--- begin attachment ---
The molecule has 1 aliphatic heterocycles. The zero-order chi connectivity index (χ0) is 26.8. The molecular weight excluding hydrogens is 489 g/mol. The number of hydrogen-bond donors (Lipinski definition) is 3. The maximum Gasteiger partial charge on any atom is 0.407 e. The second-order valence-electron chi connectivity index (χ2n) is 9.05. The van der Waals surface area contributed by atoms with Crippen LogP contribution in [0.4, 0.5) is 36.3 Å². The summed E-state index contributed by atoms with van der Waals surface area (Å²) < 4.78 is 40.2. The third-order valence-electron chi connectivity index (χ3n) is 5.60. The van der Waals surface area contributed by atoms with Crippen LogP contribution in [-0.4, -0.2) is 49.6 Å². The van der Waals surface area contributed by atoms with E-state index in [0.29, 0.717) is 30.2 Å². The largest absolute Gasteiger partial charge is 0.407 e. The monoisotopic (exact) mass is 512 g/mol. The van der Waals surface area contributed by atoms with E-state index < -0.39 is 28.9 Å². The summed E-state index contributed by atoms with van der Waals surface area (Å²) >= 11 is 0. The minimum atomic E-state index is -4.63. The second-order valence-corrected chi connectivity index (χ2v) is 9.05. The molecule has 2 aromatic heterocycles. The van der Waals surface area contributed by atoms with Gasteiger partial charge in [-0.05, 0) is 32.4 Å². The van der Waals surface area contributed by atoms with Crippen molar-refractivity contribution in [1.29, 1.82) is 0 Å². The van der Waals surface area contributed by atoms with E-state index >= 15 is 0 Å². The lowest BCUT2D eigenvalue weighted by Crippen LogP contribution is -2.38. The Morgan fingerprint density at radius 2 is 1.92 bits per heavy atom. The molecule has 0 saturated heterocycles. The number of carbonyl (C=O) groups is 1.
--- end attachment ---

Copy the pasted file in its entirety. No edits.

The molecule has 1 aliphatic heterocycles. The zero-order chi connectivity index (χ0) is 26.8. The molecular weight excluding hydrogens is 489 g/mol. The number of hydrogen-bond donors (Lipinski definition) is 3. The maximum Gasteiger partial charge on any atom is 0.407 e. The second-order valence-electron chi connectivity index (χ2n) is 9.05. The van der Waals surface area contributed by atoms with Crippen LogP contribution in [0.4, 0.5) is 36.3 Å². The summed E-state index contributed by atoms with van der Waals surface area (Å²) < 4.78 is 40.2. The third-order valence-electron chi connectivity index (χ3n) is 5.60. The van der Waals surface area contributed by atoms with Crippen LogP contribution in [-0.4, -0.2) is 49.6 Å². The van der Waals surface area contributed by atoms with E-state index in [0.29, 0.717) is 30.2 Å². The largest absolute Gasteiger partial charge is 0.407 e. The monoisotopic (exact) mass is 512 g/mol. The van der Waals surface area contributed by atoms with E-state index < -0.39 is 28.9 Å². The summed E-state index contributed by atoms with van der Waals surface area (Å²) >= 11 is 0. The minimum atomic E-state index is -4.63. The second-order valence-corrected chi connectivity index (χ2v) is 9.05. The molecule has 2 aromatic heterocycles. The van der Waals surface area contributed by atoms with Gasteiger partial charge in [-0.05, 0) is 32.4 Å². The van der Waals surface area contributed by atoms with Crippen molar-refractivity contribution in [1.29, 1.82) is 0 Å². The van der Waals surface area contributed by atoms with E-state index >= 15 is 0 Å². The lowest BCUT2D eigenvalue weighted by Crippen LogP contribution is -2.38. The Morgan fingerprint density at radius 2 is 1.92 bits per heavy atom. The molecule has 0 saturated heterocycles. The number of carbonyl (C=O) groups is 1.